Your Health

Tips for incorporating in-season fruits and vegetables in your meals

Courtesy of Reena Vokoun
Federal dietary guidelines recommend eating 2-3 cups of vegetables per day.

According to a study conducted by the U.S. Centers for Disease Control and Prevention, only one in 10 adults in the U.S. gets enough fruits and vegetables in his or her meals.

This statistic is based on federal guidelines and recommendations stating that adults should eat 2-3 cups of vegetables and 1 1/2-2 cups of fruit per day. Fruits and vegetables contain nutrients such as fiber, potassium, magnesium, vitamin C, vitamin A, antioxidants, folate and more to prevent many diseases and infections and also keep our bodies functioning optimally.

As we are now in the spring season and heading into summer, there are more fresh, organic fruits and vegetables available that can be incorporated into nutrition plans and meals in creative ways.

Following are ideas for including spring and summer fruits and vegetables in meals, which I highly recommend to maximize nutrition and taste.

• Broccoli. I enjoy cooking broccoli using a two-part process to preserve nutrients while also giving it a crunchy texture. I start by using my steamer basket and pot to steam the broccoli in boiled water over the stove for approximately five minutes, and then I transfer it to a nonstick cooking pan and cook it for another five minutes on medium to low heat with olive or canola oil. I also sprinkle in garlic salt and pepper to give it some extra flavor. Once the broccoli is cooked this way, it’s easy to add it as a side dish to a meal that may include chicken or fish and quinoa.

• Avocado. I love the creamy, hearty texture of avocado and feel good about the fact that it contains healthful, monounsaturated fats. I use an avocado slicer to create neat slices that can easily be added to a salad that includes kale or spinach, cucumbers, carrots and tomatoes, or a sandwich with whole-grain bread, lettuce, tomatoes, turkey, tuna or hard-boiled eggs. I also often enjoy eating avocado slices by themselves with a little salt and pepper sprinkled on top.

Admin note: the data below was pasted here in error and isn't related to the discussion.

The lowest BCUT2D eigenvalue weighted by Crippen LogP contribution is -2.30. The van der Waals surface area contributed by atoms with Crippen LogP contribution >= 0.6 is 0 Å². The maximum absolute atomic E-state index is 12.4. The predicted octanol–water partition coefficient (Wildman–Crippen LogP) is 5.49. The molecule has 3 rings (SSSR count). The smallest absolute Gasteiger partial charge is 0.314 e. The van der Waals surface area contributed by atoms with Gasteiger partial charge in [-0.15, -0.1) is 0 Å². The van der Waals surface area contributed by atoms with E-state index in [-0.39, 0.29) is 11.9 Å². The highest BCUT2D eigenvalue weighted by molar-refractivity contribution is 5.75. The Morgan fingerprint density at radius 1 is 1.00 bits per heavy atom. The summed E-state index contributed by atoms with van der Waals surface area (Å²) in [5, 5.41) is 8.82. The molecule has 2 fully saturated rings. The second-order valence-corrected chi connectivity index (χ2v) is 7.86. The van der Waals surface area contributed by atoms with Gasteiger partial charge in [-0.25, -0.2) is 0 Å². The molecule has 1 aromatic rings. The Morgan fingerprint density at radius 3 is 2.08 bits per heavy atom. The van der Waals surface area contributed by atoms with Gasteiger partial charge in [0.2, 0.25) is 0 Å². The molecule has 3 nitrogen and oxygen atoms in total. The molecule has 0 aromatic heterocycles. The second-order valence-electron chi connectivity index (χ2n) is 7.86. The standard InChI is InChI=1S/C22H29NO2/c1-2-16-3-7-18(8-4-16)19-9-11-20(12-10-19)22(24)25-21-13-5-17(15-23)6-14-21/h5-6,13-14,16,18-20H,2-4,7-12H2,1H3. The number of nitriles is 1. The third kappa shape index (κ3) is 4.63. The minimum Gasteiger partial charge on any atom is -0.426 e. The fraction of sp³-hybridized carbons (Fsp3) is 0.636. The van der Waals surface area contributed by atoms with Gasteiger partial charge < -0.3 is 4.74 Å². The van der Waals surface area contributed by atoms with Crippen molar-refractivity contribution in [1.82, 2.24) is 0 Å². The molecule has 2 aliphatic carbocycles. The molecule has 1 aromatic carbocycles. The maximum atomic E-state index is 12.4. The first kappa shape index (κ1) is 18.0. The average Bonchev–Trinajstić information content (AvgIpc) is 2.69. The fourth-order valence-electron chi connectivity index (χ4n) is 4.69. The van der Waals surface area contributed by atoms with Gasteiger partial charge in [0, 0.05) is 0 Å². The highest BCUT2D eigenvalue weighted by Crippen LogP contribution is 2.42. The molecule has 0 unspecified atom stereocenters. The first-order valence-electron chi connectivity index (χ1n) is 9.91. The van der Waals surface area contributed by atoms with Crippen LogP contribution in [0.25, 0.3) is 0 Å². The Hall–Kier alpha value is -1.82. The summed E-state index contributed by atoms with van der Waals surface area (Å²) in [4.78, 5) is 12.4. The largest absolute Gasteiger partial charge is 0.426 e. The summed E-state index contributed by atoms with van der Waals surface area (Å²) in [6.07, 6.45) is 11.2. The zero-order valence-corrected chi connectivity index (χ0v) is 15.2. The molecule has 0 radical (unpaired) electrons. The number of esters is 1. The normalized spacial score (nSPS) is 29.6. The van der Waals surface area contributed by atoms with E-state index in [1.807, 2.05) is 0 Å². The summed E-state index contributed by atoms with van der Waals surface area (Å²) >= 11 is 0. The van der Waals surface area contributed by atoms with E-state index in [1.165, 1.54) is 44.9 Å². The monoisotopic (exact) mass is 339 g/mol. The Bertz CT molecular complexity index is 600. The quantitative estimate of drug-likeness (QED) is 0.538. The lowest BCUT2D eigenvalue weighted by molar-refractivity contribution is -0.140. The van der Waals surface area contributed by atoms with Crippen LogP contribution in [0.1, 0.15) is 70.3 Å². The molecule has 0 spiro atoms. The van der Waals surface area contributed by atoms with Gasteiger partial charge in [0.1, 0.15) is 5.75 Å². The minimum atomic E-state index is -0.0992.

• Berries. One of my favorite ways to consume berries is to add them to a smoothie. I make smoothies several times a week, and berries are one of my key ingredients. My smoothie recipe includes 1 cup of organic frozen strawberries, blueberries and blackberries, 1 cup of organic skim milk, 1 cup of organic kale, 1 tablespoon of natural peanut butter and a packet of low-sugar chocolate protein powder. I put all of the ingredients in a blender and then end up with a healthy, delicious and filling smoothie that gives me energy throughout my morning.

• Mushrooms. Mushrooms are quite versatile. I like to sauté them in a nonstick pan and put them on top of chicken or add them to pasta dishes. I also like to add them to homemade pizzas. Mushrooms can be seasoned with garlic salt, pepper, olive oil, teriyaki sauce and more. They’re easy to cook, and they make most dishes a little bit more interesting and flavorful.

• Bell peppers. I cut up bell peppers and add them to scrambled eggs, omelets or frittatas. They not only make breakfast and brunch dishes more colorful, but they also add crunch, flavor and texture. I often buy organic mini-bell peppers, which make for a great snack that I add to my kids’ lunches.

There are so many interesting ways to include fruits and vegetables in your meals, so get creative, have fun with it and make sure that you’re getting the recommended levels in your nutrition plan each day to optimize your health and well-being.

Reena Vokoun is owner of the Los Altos-based Passion Fit. For more information, visit

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